Democratizing Dating, One App at a Time

While some people say dating apps are superficial, there's something inherently beautiful about them. They have democratized encounters for communities for whom dating is less accessible for all sorts of reasons. For instance, it's a lot more difficult to date when you're not white, cis, straight, thin, perfectly healthy, without any disabilities, and with a salary that allows you to go out every week.

One only has to think of the sexually- and gender-diverse people who live in rural areas and who therefore don’t have access to many resources that are conducive to meeting other people. Tinder, but also all the 2SLGBTQIA+ apps like Grindr, Her, Feeld, and Taimi have contributed to facilitating encounters and mingling. It's a lot easier to swipe right on someone who’s potentially attracted to you than having to ask a stranger you met on the street about their sexual orientation. Other people who come to mind are those who suffer from chronic illness or who have a disability, and who probably worry over when they should bring it up with their new date.

Nowadays, dating apps allow everyone to address their situation at their convenience either directly on their profile or during  pre-dating discussions. There are even specialized dating apps like Nolu, a Quebec dating app that offers “a fun, safe, and inclusive setting” for people with disabilities who want to get to know each other.

More Intimate First Dates

Dating apps didn’t miraculously enable all vulnerable or marginalized communities to suddenly emancipate themselves from the social norms ruling the dating world. However, they did enable the creation of safe spaces to flirt and mingle while being 100% yourself. They have also become partner filtering tools. What I mean by that is that, thanks to dating apps, and therefore to the internet, it’s now possible to ask “filter questions” beforehand so that you can focus on pleasure (regardless of its form) during the actual date.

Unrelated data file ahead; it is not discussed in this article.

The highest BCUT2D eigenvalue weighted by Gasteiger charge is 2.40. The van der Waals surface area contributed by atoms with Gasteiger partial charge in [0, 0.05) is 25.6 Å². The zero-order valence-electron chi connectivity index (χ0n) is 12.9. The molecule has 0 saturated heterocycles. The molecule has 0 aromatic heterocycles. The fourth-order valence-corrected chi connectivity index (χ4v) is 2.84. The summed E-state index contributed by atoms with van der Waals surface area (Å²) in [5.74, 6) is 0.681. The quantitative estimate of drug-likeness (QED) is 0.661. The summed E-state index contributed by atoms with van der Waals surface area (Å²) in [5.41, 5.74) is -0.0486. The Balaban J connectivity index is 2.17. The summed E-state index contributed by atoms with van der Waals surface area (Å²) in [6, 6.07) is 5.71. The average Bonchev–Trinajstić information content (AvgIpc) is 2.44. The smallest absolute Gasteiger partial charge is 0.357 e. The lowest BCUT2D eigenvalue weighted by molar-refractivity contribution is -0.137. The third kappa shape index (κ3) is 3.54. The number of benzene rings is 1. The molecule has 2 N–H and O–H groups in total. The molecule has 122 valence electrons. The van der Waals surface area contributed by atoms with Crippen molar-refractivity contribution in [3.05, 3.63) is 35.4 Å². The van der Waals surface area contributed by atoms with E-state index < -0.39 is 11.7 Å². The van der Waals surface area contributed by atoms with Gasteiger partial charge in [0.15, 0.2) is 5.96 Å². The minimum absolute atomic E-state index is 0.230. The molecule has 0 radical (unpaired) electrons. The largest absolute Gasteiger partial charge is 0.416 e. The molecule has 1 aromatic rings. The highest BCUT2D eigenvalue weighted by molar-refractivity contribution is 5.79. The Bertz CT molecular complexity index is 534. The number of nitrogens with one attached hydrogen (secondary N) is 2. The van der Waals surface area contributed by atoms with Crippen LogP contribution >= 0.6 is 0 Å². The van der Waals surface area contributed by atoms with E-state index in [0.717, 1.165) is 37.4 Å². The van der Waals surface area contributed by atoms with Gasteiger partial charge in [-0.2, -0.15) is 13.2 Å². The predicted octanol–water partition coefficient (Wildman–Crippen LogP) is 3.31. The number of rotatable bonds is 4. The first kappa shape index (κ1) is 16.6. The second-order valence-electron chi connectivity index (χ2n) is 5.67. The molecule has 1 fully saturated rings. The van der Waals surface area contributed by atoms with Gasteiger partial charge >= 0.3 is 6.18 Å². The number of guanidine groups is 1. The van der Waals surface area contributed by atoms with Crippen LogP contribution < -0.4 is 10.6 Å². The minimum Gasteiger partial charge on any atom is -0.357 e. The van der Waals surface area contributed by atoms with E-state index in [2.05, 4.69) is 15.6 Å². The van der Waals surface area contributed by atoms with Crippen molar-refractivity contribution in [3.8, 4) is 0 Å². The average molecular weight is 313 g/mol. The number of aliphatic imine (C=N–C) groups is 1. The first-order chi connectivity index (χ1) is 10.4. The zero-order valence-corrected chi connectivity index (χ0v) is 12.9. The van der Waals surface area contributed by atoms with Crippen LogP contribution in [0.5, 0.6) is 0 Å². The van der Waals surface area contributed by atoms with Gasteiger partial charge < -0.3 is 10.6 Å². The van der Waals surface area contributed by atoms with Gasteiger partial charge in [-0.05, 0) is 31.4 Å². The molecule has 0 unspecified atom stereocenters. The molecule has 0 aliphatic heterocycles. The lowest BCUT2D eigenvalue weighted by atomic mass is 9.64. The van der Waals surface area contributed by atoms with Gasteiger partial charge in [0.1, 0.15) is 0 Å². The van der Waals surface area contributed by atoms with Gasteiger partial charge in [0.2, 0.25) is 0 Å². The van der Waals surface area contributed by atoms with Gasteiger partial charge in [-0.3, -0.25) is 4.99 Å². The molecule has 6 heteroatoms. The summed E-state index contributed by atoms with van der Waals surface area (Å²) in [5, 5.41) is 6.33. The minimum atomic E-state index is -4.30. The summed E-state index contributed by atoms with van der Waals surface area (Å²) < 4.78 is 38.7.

In the end, it’s the combination of the internet and dating apps that plays the role of matchmaker and dating accelerator. Because not everyone flirts in public spaces with ease, these ways of meeting people have certainly brought a lot of beauty to the world of dating, despite everything we criticize them for (dehumanization, fast dating, discriminatory algorithms, inclusivity issues, etc.). For the record, dating apps have allowed me to explore my sexuality and meet the most beautiful person in the world with whom I now share an apartment, a bed, a cat, a car, and, well… my entire life! In my book, that's worth the many times my fingers have hurt from playing “the Tinder game”.

Cassandra: Thanks again for the lovely evening yesterday, Fred! I don't know what I liked the most: your eyes or that vintage wine we shared.

Me: I don't know what I like the most: your message or the new Pomme album that I listen to on repeat.

Cassandra: No way!!! I love Pomme.

Me: How about I take you out to see her show in two 2 weeks in exchange for a ride to Gaspésie?

Cassandra: Deal!

Picture of article author Club Sexu
Club Sexu
Content Partner